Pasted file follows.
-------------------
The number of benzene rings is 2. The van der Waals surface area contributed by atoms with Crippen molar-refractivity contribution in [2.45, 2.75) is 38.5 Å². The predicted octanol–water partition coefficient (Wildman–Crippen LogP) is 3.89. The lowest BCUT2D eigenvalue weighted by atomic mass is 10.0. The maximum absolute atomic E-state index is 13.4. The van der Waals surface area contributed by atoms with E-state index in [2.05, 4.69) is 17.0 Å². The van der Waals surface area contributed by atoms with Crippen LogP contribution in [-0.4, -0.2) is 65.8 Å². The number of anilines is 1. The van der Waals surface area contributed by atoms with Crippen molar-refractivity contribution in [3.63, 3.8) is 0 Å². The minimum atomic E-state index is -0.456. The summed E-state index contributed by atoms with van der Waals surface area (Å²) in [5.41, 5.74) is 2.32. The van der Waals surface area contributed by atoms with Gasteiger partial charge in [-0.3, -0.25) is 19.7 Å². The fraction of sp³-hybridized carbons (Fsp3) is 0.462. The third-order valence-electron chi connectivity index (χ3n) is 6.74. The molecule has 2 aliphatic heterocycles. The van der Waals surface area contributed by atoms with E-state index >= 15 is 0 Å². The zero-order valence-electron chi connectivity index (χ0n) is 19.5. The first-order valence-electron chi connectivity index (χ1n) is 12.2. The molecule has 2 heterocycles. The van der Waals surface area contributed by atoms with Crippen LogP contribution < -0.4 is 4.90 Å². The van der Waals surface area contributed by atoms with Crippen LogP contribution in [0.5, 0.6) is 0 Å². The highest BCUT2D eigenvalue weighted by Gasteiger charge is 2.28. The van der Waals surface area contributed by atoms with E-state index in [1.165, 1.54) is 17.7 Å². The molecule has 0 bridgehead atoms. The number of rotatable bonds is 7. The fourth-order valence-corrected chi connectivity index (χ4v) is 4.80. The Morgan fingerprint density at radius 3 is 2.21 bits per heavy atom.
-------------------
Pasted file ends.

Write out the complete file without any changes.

The number of benzene rings is 2. The van der Waals surface area contributed by atoms with Crippen molar-refractivity contribution in [2.45, 2.75) is 38.5 Å². The predicted octanol–water partition coefficient (Wildman–Crippen LogP) is 3.89. The lowest BCUT2D eigenvalue weighted by atomic mass is 10.0. The maximum absolute atomic E-state index is 13.4. The van der Waals surface area contributed by atoms with E-state index in [2.05, 4.69) is 17.0 Å². The van der Waals surface area contributed by atoms with Crippen LogP contribution in [-0.4, -0.2) is 65.8 Å². The number of anilines is 1. The van der Waals surface area contributed by atoms with Crippen molar-refractivity contribution in [3.63, 3.8) is 0 Å². The minimum atomic E-state index is -0.456. The summed E-state index contributed by atoms with van der Waals surface area (Å²) in [5.41, 5.74) is 2.32. The van der Waals surface area contributed by atoms with Gasteiger partial charge in [-0.3, -0.25) is 19.7 Å². The fraction of sp³-hybridized carbons (Fsp3) is 0.462. The third-order valence-electron chi connectivity index (χ3n) is 6.74. The molecule has 2 aliphatic heterocycles. The van der Waals surface area contributed by atoms with E-state index >= 15 is 0 Å². The zero-order valence-electron chi connectivity index (χ0n) is 19.5. The first-order valence-electron chi connectivity index (χ1n) is 12.2. The molecule has 2 heterocycles. The van der Waals surface area contributed by atoms with Crippen LogP contribution < -0.4 is 4.90 Å². The van der Waals surface area contributed by atoms with Crippen LogP contribution in [0.5, 0.6) is 0 Å². The highest BCUT2D eigenvalue weighted by Gasteiger charge is 2.28. The van der Waals surface area contributed by atoms with E-state index in [1.165, 1.54) is 17.7 Å². The molecule has 0 bridgehead atoms. The number of rotatable bonds is 7. The fourth-order valence-corrected chi connectivity index (χ4v) is 4.80. The Morgan fingerprint density at radius 3 is 2.21 bits per heavy atom.